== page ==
Currently SF Blue Tech members include blue tech startups, groups working to restore the ocean, coastlines and wetlands, maritime and ocean studies students and educators, biologists, scientists, blue AI and ML, water tech and ocean scientists, analysts, inventors, blue tech angels, investors, sailors and members of the marine trades. Latitude 38 collects its stories on the maritime trades and waterfront blue tech innovation on our Working Waterfront page.

Betz Hooper and Arvind Patel of San Francisco Boatworks were representatives of San Francisco’s working waterfront who heard more about marine blue tech.
© 2024 Latitude 38 Media LLC / John

Hans and Sophie List from the Master Mariners Benevolent Association and Alan Olson and his wife Angie Lackey from Call of the Sea/Matthew Turner were on hand to encourage the blending of the old and new. The classic-rigged tall ship Matthew Turner features one of the most technically advanced diesel electric hybrid propulsion systems installed on any large sailing vessel. Its large battery bank can be charged by regeneration from the prop while the vessel is under sail.

Hans List, Martha Blanchfield, Sune Blinkenberg
Master Mariners Benevolent Association Commodore Hans List presents an MMBA burgee with SF Blue Tech founder Martha Blanchfield to Stad Amsterdam skipper Sune Blinkenberg.
© 2024 Stad Amsterdam / Bart van Liempt

Key things SF Blue Tech is working toward: continuation of networking events, a blue speaker series, blue tech/ocean trade shows, improved access to funding/support/work space for startups, mentoring, job fairs, accelerator-/incubator-type support, and building a network of advisors from universities, employers, foundations and more.

The Stad Amsterdam is in the middle of a global circumnavigation, with local sailor Pat Broderick of the Wyliecat 30 Nancy on board for the leg from Hawaii to Japan. She’ll then travel the coast of Asia to Australia, across the Indian Ocean, around the Cape of Good Hope, across to the Caribbean and up the East Coast before ending her two-year circumnavigation in Europe in August 2025.

The words of Herman Melville ring true when the world might look dire. It is the inspiration that comes from sailing, sailors, tall ships and the dreamers and creators who develop technologies in alignment with nature that will move the world and ourselves forward.

From Moby Dick, “Whenever I find myself growing grim about the mouth; whenever it is a damp, drizzly November in my soul; whenever I find myself involuntarily pausing before coffin warehouses, and bringing up the rear of every funeral I meet; and especially whenever my hypos get such an upper hand of me, that it requires a strong moral principle to prevent me from deliberately stepping into the street, and methodically knocking people’s hats off — then, I account it high time to get to sea as soon as I can.”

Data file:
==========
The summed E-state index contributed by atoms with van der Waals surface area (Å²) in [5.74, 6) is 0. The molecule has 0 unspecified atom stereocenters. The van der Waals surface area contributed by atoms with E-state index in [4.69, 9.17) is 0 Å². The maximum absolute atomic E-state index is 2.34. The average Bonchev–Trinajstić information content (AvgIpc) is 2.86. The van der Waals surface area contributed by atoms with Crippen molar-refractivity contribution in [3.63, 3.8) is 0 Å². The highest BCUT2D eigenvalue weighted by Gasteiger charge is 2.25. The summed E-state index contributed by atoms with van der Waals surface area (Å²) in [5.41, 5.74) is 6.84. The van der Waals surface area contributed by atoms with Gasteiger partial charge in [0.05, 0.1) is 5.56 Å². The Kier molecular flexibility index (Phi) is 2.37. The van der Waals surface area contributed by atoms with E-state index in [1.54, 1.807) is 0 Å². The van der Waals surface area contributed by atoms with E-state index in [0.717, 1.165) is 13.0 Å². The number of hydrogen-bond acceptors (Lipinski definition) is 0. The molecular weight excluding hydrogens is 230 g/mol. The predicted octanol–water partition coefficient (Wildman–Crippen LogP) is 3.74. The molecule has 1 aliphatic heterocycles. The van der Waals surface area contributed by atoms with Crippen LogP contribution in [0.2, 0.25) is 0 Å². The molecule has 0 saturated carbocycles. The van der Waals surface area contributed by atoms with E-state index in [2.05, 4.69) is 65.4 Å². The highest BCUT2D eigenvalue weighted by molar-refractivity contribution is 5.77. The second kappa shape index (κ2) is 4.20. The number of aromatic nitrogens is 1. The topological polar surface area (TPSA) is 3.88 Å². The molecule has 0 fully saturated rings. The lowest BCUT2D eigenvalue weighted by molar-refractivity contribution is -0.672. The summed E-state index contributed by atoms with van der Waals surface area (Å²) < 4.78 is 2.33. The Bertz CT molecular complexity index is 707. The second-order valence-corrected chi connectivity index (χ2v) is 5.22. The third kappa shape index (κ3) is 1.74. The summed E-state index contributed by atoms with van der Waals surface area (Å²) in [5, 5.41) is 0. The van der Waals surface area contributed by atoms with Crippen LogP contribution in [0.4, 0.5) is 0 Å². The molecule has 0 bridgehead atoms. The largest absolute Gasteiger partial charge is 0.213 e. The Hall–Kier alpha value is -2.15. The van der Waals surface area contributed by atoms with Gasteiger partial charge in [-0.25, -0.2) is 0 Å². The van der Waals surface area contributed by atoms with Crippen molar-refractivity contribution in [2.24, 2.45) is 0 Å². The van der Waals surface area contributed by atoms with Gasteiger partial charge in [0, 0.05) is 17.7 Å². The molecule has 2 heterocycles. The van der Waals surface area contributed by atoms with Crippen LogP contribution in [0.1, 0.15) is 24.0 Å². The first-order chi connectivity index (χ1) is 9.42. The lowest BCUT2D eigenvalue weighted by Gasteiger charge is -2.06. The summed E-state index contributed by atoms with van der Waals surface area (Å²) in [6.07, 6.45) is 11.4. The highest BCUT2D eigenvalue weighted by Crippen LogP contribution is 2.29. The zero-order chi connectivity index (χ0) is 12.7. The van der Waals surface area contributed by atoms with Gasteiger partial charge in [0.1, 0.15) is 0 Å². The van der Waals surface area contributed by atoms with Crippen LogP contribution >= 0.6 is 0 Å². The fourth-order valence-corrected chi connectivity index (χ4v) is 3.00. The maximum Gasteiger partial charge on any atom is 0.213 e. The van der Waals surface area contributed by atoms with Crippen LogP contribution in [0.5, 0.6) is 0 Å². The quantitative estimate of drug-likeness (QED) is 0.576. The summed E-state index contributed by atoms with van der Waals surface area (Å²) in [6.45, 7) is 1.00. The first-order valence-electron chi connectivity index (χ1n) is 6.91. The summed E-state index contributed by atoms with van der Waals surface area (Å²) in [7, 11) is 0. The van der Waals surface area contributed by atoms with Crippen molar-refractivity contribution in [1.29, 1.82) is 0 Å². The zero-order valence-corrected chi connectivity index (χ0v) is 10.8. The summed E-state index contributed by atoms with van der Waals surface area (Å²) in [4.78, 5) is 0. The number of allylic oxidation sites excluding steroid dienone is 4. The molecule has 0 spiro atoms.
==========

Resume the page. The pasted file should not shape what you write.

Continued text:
The Stad Amsterdam Departs This Sunday

If you’re feeling it’s “high time to get to the sea” to cheer up and get out on the Bay again, the Stad Amsterdam will be leaving this Sunday, so you can sail out in your “small ship” to send off the tall ship. She’ll be leaving from piers 30/32 in San Francisco at 10 a.m. on Sunday, the 24th, and proceeding to the Golden Gate headed toward Honolulu, on what looks likely to be be a sunny day with a fresh northwesterly. See you out there.


  1. Arthur 2 months ago

    There could be a way for Stad Amsterdam to stop using fossil fuels and keep its ICE’s,
    It could be in place within a year. Very interested in talking with their team.

  2. milly Biller 2 months ago

    I want to take this opportunity to make the sailing world aware of the wonderful work done by Ocean Planet Explorers, doing science education for kids and research on the Derek M Baliss, a sailing research boat out of Marina Bay, Richmond. The boat is 65′ and was designed by NA and local Tom Wylie, but can be handled by a crew of two- three people- because of her innovative cat ketch rig. As a very deserving non profit, they deserve more attention .

    • John Arndt 2 months ago

      Milly – thanks for the note and reminder. The work done by Tom Wylie, Kim Desenberg, Jody Wyatt, Zan Drejas and the rest of the Ocean Planet Explorer team has always reflected a vision dedicated to planet and people first. It’s an attitude you find amongst so many sailors who know sailing is what created the foundation of their connection and respect for nature and their fellow crew. It is why we created a page on our website dedicated to ‘The Heeling Power of Sailing’ which attempts to recognize all those who are motivated to use sailing as a way to heal the world. We’ve added Ocean Planet Explorers to the list and will continue to add more organizations who work to help the world through sailing. The connection to the sea becomes a powerful force to all who sail and we appreciate all who both enjoy it, have fun, take friends and participate to enhance their own lives and the lives of others.

  3. Carlos Alberto Daneri 2 months ago

    Congratulaciones to all off the people working no that wonderfull project.